The newest Mariner, OF Raul Ibanez (Getty Images)
Raul Ibanez didn't always seem like a player the Mariners' would be thrilled to pay over $4 million annually, but after three solid seasons in Kansas City the M's didn't hesitate when given the opportunity to sign the outfielder. Ibanez will likely be Seattle's starting left fielder in 2004.
Time does crazy things in this world. Not a believer? Just ask Raul Ibanez.
Ibanez has seen the effects of it all too clearly.
Once a player who Mariners' fans grew accustomed to seeing strike out in pinch-hitting duties, times have drastically changed. Since leaving Seattle after the 2000 season - the Mariners' didn't offer to renew his contract - Ibanez has turned himself into one of the American League's premier left-handed hitting outfielders. In doing so, he's completed quite a ride from the outhouse to the penthouse.
Ibanez signed a three-year deal on Wednesday to return to the Mariners, paying him a total of $13.5 million.
A 36th round draft pick by the Mariners in 1992 out of Miami-Dade Community College, few originally expected the left-handed hitter to ever become a major leaguer. Not many 36th rounders, afterall, make it past the Double-A ranks. That goes without saying.
Ibanez was different. He started out as a catcher in the M's minor league system, and wasted no time crushing the ball. His only holdup was his age. Drafted at age 20, Ibanez didn't exactly fly through each level of the minors.
The M's took their time advancing him through the system, closely monitoring his progress after each year. By 1995, at age 23, Ibanez had made it to High-A ball at Riverside. That season he put up triple-crown type of numbers, hitting .332 with 20 homers and 108 RBI. It was an incredible season, made even more impressive by the fact that it came from a late-round draft pick.
Still, critics pointed to his advanced age at a low level of the minors as a reason to be skeptical. A year later, Ibanez was back to again prove his doubters wrong.
In 1996, the outfielder tore through Double-A Port City, playing in only 19 games, before spending 111 games at Triple-A Tacoma. His .284 average with the Rainiers was enough to earn an August callup to the big-leagues.
At age 24, Ibanez was no longer too old to be a true prospect. Not only had he put up the numbers, he'd reached Seattle. The future appeared brighter than ever.
But the next four seasons saw Ibanez's progress come to a hault. He split each year between Tacoma and Seattle, and never really hit a groove. Each season, he insisted that "all he needed to produce were more at-bats."
He never got them in Seattle. In five seasons with the Mariners, Ibanez never had more than 209 ABs in one campaign. Not surprisingly, his highest single-season batting average over that span was a very average .258.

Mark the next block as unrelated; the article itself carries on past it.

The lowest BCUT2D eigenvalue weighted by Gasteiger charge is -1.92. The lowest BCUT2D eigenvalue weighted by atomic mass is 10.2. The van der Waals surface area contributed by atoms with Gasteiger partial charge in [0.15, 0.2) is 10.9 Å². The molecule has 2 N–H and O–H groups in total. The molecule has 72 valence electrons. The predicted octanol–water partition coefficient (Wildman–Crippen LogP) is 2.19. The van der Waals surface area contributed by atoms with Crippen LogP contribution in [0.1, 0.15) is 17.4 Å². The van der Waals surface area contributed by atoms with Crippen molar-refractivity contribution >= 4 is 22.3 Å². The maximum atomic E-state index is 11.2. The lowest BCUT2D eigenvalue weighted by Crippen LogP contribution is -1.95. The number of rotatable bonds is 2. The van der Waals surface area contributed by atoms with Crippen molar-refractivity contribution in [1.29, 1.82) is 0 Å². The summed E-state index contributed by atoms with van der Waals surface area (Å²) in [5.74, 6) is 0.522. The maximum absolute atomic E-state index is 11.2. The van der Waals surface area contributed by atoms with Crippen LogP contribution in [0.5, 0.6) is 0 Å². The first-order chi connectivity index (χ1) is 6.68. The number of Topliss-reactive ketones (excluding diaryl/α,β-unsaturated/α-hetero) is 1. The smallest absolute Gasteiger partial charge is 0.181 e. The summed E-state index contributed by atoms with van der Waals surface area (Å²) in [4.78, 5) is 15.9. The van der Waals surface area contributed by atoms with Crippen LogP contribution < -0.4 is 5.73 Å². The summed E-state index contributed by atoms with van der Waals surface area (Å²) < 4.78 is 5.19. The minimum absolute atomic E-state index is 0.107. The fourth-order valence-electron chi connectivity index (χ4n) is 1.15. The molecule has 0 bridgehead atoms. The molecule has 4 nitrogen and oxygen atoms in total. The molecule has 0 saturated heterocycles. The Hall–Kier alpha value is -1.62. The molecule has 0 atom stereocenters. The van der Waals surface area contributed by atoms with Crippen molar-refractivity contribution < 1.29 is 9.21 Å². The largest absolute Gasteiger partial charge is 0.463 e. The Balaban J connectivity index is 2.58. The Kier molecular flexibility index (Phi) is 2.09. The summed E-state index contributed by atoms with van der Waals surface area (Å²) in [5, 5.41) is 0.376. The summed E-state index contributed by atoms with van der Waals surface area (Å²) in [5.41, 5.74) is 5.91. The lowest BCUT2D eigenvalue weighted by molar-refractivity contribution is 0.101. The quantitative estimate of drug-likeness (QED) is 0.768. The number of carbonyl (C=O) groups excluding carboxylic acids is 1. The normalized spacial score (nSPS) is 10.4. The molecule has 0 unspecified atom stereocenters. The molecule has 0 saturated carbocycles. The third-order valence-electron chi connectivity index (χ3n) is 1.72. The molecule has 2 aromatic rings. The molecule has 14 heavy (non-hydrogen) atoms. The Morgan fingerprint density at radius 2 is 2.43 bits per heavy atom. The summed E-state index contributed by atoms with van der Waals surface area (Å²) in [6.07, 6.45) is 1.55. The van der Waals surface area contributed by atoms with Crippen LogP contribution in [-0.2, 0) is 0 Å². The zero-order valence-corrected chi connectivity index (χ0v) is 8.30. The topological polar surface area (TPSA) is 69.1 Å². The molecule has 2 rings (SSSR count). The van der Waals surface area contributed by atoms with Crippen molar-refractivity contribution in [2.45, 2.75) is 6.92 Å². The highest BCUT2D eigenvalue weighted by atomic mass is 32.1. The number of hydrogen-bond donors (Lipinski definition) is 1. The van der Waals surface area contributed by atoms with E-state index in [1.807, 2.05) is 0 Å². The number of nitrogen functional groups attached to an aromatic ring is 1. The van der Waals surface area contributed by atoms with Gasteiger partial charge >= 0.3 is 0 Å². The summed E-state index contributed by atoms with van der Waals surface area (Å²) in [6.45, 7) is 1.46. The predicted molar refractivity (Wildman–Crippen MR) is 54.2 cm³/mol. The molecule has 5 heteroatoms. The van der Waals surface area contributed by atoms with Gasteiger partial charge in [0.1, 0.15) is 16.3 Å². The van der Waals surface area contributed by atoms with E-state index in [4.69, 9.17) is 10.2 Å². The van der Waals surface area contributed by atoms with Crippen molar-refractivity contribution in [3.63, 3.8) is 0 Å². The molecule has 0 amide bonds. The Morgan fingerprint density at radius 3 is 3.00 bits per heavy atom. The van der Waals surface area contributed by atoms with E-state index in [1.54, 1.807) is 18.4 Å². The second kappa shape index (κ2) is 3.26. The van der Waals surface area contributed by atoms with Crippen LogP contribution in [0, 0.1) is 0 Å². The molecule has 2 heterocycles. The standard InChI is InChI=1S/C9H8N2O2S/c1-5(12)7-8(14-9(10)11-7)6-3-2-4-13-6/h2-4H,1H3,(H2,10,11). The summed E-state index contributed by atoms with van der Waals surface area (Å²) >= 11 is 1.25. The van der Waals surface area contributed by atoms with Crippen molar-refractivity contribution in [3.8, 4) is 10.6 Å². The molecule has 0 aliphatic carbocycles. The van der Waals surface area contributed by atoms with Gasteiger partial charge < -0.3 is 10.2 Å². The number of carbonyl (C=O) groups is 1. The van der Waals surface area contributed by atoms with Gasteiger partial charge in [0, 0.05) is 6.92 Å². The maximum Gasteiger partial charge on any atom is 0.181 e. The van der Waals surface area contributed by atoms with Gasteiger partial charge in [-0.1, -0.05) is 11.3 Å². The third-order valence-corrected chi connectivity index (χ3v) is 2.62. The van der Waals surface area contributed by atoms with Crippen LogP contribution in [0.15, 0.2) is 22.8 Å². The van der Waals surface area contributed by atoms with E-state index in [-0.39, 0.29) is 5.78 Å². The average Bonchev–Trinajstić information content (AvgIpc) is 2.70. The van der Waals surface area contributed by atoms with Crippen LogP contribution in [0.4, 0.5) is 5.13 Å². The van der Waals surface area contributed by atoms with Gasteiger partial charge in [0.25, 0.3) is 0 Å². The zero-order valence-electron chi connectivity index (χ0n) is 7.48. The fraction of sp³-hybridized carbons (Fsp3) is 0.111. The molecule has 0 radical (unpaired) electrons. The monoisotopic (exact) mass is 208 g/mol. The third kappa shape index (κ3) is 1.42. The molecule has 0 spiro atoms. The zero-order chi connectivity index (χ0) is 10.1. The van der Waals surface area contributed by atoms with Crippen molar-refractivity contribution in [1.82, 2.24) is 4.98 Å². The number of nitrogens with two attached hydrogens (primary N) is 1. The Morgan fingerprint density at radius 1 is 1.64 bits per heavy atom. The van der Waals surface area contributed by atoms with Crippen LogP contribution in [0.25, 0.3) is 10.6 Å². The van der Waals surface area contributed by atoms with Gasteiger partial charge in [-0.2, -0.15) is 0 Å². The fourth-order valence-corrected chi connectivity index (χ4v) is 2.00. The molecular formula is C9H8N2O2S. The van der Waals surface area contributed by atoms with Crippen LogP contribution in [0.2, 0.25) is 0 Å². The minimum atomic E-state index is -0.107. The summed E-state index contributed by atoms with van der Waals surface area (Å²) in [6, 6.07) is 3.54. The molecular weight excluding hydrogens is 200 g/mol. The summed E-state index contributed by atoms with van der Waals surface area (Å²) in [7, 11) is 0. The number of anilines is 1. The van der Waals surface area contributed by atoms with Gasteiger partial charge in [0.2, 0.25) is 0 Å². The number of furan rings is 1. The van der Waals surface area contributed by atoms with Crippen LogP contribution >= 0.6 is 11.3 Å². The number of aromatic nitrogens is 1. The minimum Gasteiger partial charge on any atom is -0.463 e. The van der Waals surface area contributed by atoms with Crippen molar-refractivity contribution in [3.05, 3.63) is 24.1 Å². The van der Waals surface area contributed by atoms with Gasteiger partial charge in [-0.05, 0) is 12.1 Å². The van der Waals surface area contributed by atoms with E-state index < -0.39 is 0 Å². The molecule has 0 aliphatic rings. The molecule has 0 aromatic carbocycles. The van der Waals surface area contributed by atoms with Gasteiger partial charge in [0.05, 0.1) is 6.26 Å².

His peak moment during those years came in 1999, when he belted the first grand slam in the history of Safeco Field.
That wasn't enough in the mind of the Mariners' brass to keep Ibanez around after the 2000 season ended. Ibanez, 28 at the time, wasn't resigned and found a home in Kansas City.
Playing in a small market, he kept faith that his best years were still ahead of him. Indeed, they were. Ibanez batted a career-high .280 in 2001 for the Royals with 13 HR and 54 RBI. He was released after the season, but resigned with Kansas City.
The success carried over into each of the next two seasons. Ibanez experienced a breakout 2002 season at age 30, hitting .294 with 24 HR and 103 RBI. There was little dropoff in 2003, as Ibanez again batted .294 and produced in the middle of the Royals' lineup in a big way. He finished with 18 HR and 90 RBI.
At age 31, he again found himself where he was three years earlier - a free agent looking for a new home. This time around, he was no longer a little known commodity. Ibanez had made a name for himself.
Though he enjoyed his years in Kansas City, Ibanez always maintained a fondness for his orginal team. So when his agent contacted him last week and told him that the Mariners had inquired about his services, Ibanez stopped him right there.
There was no need to continue. Ibanez knew where he wanted to play in 2004 and beyond.
On Wednesday, the Mariners jumped at the chance to bring back the guy with the sweet left-handed line-drive stroke. The move will help the team add more pop in the lineup from left field, and will make the team more versatile. Ibanez's ability to play first base will allow John Olerud to get the occasional off day, a benefit the M's haven't enjoyed in a long while.
Over 11 years after first signing with the Seattle Mariners, Raul Ibanez is back. He's happier than ever, and finally will get the at bats he always had hoped for.
Nothing a little time couldn't fix.
Joe Kaiser is the publisher of InsidethePark.com. He's a sucker for the drag bunt, the head first triple and any player that dons the No. 1. He welcomes your feedback at firstname.lastname@example.org.